The materials used in constructing heritage buildings are often considered well above the standards found in those built today. This is just one of the reasons why heritage restoration is considered a good investment. But exposure to the environment, in some cases for over one hundred years, will eventually cause some structural wear, especially where regular maintenance has not been done.

Realizing that each heritage painting project will be different, it is safe to say that unless houses have been properly maintained, each will have encountered similar problems during its lifetime. Unless proper remedies were applied, it is possible that these problems still exist and should be corrected before a new coat of paint is applied. About 85 percent of coating failures are the result of poor preparation of surfaces.

The goal of this section is to promote proper preparation by identifying the basic problems and providing solutions that will ensure adequate protection of the structural material or substrate. In many cases, the solutions will be more expensive initially but will reduce the amount of future maintenance.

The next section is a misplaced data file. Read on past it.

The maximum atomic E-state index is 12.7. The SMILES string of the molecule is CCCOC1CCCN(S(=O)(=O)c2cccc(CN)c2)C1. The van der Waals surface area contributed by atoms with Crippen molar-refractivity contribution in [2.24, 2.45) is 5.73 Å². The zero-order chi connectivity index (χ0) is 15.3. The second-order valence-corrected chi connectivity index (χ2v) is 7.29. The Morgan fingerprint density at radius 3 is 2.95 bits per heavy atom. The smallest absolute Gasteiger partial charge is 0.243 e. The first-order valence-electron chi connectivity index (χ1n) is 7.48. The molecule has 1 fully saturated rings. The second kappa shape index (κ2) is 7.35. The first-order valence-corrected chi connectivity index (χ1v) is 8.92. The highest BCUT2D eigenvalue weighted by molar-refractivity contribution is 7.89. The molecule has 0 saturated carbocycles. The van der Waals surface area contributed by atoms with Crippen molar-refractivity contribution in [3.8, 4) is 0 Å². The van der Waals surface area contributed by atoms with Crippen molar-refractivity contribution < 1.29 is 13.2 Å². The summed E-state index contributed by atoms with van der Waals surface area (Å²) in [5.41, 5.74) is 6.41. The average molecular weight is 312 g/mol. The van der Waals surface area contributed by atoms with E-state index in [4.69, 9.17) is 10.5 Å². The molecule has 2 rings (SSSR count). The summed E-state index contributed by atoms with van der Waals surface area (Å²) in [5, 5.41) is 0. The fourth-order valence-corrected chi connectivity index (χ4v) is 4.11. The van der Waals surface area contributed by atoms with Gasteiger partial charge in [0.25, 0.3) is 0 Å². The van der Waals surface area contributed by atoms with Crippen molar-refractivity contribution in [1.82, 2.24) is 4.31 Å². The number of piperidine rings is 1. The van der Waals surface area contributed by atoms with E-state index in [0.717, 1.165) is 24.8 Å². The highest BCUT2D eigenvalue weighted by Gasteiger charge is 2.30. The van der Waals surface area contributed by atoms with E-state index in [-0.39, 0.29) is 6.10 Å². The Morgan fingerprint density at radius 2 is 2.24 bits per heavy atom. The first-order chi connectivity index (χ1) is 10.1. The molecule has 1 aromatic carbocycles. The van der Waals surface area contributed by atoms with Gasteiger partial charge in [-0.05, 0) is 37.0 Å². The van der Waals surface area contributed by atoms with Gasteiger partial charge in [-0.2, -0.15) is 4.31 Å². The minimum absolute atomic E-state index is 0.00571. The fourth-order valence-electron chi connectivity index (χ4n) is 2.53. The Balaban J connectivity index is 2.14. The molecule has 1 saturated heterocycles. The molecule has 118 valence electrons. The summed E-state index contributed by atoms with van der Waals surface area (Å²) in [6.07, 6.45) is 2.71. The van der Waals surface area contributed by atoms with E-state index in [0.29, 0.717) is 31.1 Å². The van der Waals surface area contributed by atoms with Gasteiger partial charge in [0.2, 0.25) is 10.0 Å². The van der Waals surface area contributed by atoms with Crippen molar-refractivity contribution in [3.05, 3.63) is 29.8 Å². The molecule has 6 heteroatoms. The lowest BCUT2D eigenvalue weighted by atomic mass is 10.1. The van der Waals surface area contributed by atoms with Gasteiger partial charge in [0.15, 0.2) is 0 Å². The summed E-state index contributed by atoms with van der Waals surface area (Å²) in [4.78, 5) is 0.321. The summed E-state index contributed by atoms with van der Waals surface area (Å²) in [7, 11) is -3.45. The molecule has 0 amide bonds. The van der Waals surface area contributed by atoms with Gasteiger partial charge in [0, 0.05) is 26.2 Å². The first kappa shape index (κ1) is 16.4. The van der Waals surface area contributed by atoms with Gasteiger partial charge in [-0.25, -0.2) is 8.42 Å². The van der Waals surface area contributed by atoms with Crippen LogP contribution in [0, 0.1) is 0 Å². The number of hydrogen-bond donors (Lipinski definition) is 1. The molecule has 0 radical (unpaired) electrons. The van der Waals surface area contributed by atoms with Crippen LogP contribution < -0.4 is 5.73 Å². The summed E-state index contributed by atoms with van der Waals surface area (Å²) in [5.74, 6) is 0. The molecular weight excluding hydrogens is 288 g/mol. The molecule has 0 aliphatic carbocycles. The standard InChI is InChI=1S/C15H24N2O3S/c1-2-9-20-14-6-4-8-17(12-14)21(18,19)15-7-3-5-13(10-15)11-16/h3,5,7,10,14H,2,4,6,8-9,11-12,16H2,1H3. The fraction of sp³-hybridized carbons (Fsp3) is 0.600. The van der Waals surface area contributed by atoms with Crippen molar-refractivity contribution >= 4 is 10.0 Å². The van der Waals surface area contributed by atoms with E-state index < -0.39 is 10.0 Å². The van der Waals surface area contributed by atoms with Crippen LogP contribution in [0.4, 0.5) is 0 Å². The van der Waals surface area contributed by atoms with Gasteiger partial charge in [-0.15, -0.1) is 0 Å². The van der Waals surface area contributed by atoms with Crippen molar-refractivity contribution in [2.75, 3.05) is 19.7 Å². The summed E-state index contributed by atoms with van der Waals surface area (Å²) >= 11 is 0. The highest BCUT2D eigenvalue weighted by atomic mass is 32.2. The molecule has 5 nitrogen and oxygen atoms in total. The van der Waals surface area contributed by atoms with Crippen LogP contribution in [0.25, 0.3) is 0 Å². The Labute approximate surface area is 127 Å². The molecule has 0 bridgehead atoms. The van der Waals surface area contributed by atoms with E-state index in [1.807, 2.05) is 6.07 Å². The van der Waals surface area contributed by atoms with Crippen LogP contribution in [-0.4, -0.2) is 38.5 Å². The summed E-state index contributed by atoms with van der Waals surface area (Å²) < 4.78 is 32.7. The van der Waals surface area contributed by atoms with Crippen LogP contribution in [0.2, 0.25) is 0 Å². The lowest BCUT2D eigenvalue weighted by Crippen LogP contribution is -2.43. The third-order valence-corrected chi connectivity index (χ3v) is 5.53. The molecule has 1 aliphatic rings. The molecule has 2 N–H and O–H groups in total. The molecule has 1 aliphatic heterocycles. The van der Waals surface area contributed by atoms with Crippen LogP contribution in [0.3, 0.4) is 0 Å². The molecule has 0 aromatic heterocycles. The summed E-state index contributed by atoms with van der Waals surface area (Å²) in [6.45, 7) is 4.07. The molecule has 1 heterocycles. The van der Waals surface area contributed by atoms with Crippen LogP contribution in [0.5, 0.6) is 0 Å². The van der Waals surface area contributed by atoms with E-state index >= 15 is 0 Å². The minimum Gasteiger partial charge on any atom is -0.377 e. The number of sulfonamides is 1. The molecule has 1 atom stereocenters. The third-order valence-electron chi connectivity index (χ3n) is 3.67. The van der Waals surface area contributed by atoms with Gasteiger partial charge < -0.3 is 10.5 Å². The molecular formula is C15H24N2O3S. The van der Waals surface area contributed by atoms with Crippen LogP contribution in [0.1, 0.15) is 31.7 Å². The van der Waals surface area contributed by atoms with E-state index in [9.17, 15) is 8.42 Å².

Once proper paint restoration has been completed, ongoing maintenance is important. By keeping the same colour scheme, it is necessary only to recoat the worn or failing areas. For example, the south and southeast sides of homes in Victoria receive continual wear from sun, wind and rain. New coats of paint should be applied more frequently in such areas to ensure that the elements do not reach the structural materials.

On the other hand, the northern and shaded areas are more prone to mold and mildew growth and should be washed regularly with a solution of TSP (trisodium phosphate), bleach and water. Mildew feeds on the oils in solvent-based paints and on the thickeners in water-based paints. Controlling its growth will promote coating life.

Ken Marchtaler
Victoria Heritage Foundation –
Vancouver Heritage Conservation Foundation
Heritage Society of British Columbia –
British Columbia Heritage Trust –

Jennifer Barr – Editor
Bob Baxter & Camilla Turner – Editing
Judith Anderson – Photos
Janice Tindall – Desktop Publishing

Copyright 2000 Victoria Heritage Foundation